Nairobi – The UN says kidnapping of aid workers and extortion at checkpoints are on the rise in Somalia and it is hindering efforts to prevent the country slipping into renewed famine.
The UN Office for the Coordination of Humanitarian Affairs (OCHA) said in the first 27 days of April, 13 humanitarian workers were abducted.
OCHA said the affected personnel are all frontline responders, without giving further details.
Four aid workers carrying out vaccinations were kidnapped by al Shabaab jihadist militants, who are fighting to topple the government, in early April, according to media reports.
The UN is racing to avoid a repeat of the 2011 famine in the drought-hit Horn of African nation, when more than 250,000 people died of starvation.
An estimated 2.9 million people in Somalia are facing famine, along with 17 million in northeast Nigeria, South Sudan and Yemen, the United Nations says.
The UN saod there were more than 30 violent incidents in Somalia, such as attacks and killings, affecting humanitarian organisations in April, almost equal to the total for the first three months of 2017.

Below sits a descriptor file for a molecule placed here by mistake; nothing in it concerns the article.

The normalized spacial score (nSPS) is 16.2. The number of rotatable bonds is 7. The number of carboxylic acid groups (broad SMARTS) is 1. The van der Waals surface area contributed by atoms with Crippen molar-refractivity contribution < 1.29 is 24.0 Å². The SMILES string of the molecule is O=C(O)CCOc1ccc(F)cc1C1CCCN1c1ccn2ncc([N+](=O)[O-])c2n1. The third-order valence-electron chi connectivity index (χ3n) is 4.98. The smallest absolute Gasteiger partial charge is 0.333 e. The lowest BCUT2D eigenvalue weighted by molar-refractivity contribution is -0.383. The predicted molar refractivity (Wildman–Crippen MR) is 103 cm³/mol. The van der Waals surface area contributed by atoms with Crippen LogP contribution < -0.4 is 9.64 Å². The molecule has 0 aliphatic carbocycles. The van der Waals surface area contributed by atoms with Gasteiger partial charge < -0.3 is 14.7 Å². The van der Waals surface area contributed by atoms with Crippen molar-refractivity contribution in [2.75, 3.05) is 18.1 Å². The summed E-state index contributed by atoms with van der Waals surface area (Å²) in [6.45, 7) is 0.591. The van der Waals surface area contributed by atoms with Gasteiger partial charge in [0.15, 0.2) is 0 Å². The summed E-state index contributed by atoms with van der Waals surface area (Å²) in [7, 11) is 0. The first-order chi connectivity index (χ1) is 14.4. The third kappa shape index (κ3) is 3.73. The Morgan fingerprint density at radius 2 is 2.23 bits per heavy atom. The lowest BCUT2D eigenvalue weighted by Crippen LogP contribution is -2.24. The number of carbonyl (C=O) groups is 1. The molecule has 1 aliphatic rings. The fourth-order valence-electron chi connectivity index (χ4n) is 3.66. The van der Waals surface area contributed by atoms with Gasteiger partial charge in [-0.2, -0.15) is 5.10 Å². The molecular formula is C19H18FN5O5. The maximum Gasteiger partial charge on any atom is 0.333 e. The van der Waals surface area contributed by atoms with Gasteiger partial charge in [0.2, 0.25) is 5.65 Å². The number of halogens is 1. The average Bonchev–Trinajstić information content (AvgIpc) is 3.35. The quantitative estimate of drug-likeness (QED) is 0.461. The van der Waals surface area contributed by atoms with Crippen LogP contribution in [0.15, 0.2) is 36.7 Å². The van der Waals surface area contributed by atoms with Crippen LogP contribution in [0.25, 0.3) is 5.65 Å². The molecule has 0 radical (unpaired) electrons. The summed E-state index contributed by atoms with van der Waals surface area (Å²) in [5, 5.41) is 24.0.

Looting and rowdy crowds disrupting aid distributions have led to 12 deaths so far in 2017, it said, without giving details.
“It’s mainly to do with people being hungry and differences of opinion over who should receive what,” Tapiwa Gomo, a spokesman for UN OCHA in Somalia told the Thomson Reuters Foundation.
No fewer than 620,000 people have left their homes because of the drought since November, the UN said, slowing down farmers’ land preparation as the rainy season starts.
Road blocks, conflict and extortions at checkpoints are restricting travel in most of southern and central Somalia, it said, with passengers being raped, assaulted and robbed.
Convoys of up to 60 commercial and aid trucks have been stranded for more than a week after local authorities demanded “high amounts of unjustified extortions”, it said.
“Over 40 static ‘illegal taxation’ checkpoints have been set up along the Mogadishu-Baidoa-Dollow access road,” it said, referring to the route from the capital city to two major towns.
The OCHA said these checkpoints are driving up the cost of delivering aid and consumer prices in drought-stricken areas.